Pickled Politics gave it a plug, pointing out that "such arguments are easily undermined using proper statistics".
Alas, the pdf, by one Lucy James, contains one statistical howler - on the 2009 BNP Euro-vote :
In fact, the total BNP vote increased from 808,000 votes in 2004 to 943,000 in 2009.
These were seats that were gained on the basis of nearly one million votes from the British public— 6.2% of the entire votes cast. Although the figures were actually down on 2004 (the slump in Labour party support meant the BNP’s proportion of the vote increased), the BNP have now gained official recognition in European politics.
Why the error on something so easily checked ? The original source seems to be this BBC report on Nick Griffin's win in the North West.
"Mr Griffin was elected to Brussels even though the BNP polled fewer votes in the region than it had in 2004 - the slump in Labour support meant its share of the vote increased."The same thing happened in the Yorkshire constituency - a fall in the actual vote but a rise in the vote share. But the BBC report got picked up, misinterpreted (probably by people searching for aid and comfort) as applying to the whole poll, and was repeated all over left blogs and the Guardian until it was just one of those things that 'everybody knew'.
Poor girl. It wouldn't matter so much were it not that one of her criticisms of BNP literature is "some statistics appear to be just wrongly cited".
The rest of the pdf isn't bad stuff, quite interesting on the theology and the history with no obvious falsehoods. Trouble is, a lot just has to be taken on trust - for the very reason that Islam is a broad(ish) church. Yes, the Prophet did say 'no compulsion in religion'. He said a few other things too. You have to hope that the youths down the road aren't reading 'fight and slay the unbelievers wherever you find them'.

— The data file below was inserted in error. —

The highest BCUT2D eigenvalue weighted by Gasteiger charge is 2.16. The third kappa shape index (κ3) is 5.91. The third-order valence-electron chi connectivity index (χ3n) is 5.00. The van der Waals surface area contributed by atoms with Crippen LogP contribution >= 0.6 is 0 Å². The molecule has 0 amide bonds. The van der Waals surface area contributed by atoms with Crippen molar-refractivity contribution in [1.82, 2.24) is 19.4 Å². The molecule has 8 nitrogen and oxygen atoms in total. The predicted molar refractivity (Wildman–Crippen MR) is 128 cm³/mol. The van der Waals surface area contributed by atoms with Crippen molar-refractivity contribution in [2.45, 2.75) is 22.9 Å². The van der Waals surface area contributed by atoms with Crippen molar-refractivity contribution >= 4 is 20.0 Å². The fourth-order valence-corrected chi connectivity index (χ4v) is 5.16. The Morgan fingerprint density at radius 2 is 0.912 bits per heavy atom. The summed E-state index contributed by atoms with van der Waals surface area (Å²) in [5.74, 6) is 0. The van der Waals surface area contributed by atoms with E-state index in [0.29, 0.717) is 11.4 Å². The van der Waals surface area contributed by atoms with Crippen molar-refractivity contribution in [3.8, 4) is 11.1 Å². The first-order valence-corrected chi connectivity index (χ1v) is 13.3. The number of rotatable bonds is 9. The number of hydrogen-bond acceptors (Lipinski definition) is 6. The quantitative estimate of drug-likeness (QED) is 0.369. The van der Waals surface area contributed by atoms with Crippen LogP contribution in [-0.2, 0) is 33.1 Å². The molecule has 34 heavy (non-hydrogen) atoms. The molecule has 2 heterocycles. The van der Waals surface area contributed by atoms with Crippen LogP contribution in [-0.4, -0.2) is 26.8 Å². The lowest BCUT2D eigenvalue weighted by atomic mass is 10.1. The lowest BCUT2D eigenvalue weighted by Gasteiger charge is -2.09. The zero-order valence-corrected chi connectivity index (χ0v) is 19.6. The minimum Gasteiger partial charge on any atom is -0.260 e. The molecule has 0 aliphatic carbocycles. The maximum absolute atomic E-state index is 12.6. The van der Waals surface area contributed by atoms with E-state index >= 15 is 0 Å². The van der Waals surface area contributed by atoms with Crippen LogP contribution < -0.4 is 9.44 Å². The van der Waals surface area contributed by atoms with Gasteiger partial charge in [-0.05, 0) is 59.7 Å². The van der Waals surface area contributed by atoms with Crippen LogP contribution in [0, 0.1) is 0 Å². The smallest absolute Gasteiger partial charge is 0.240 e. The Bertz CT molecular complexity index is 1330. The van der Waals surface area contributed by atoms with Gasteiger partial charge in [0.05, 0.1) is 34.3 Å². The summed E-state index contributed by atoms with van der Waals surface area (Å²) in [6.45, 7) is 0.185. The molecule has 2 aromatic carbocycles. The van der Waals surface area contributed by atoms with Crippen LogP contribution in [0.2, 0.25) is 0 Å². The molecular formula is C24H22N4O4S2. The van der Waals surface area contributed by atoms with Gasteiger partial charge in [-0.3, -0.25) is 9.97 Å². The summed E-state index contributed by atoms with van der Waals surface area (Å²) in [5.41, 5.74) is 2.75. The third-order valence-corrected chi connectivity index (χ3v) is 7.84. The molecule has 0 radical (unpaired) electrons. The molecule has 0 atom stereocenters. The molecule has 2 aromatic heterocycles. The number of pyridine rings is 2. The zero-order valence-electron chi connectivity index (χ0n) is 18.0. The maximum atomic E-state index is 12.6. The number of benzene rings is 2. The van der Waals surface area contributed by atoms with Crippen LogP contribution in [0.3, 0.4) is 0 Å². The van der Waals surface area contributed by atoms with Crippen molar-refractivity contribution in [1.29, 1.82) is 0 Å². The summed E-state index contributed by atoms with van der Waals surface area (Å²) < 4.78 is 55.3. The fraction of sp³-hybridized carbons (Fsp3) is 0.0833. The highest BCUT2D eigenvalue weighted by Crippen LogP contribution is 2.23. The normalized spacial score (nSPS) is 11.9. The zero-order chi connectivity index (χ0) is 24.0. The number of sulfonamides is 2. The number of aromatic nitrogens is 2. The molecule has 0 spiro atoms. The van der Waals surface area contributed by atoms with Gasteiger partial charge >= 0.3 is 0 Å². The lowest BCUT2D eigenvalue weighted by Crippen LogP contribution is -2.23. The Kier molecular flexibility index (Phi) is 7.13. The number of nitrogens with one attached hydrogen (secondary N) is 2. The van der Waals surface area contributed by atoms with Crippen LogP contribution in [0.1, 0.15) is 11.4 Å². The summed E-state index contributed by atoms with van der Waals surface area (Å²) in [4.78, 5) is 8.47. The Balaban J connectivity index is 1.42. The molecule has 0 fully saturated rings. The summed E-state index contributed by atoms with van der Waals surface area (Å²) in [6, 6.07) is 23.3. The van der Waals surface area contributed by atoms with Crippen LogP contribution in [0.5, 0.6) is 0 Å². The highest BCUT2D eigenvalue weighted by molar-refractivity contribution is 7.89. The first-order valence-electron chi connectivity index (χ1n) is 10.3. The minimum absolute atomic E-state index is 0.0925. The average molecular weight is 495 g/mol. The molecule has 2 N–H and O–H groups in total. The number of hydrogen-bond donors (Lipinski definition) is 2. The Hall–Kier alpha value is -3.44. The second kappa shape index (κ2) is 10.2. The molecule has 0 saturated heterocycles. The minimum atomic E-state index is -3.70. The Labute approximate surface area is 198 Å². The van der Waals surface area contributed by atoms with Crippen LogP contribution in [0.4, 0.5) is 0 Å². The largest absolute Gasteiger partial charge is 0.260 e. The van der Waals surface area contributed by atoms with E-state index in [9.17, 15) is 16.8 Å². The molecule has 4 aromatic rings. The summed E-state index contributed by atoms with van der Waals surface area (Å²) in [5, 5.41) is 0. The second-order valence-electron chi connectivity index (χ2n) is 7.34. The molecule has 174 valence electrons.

She takes issue with gross BNP generalisations about 'Muslims' and 'Islam' by pointing out the diversity of same. And that's all very true. Trouble is, her attacks on the BNP seem identical, in form if not in content, to the BNPs attacks on Islam. The BNP is seen as one monolithic entity, and outliers are taken as representative of the whole, pretty much a mirror image of what she says the BNP are doing with Islam. Not just outliers - convicted bomb-maker Martyn Gilleard, cited as a 'similar incident' to Islamist terror (I know, I must have missed the Tube and airport attacks and the dozens of deaths), was a member of a different party, (I think) to the right of the BNP, the British People's Party. She also quotes a lot from William Underhill. Hmmph.
Not a bad read. Whether it'll convince anyone one way or the other I'm not sure. And I'm even less sure if my taxes should be subsidising such political campaigning. But our rulers have long stopped worrying about little things like that.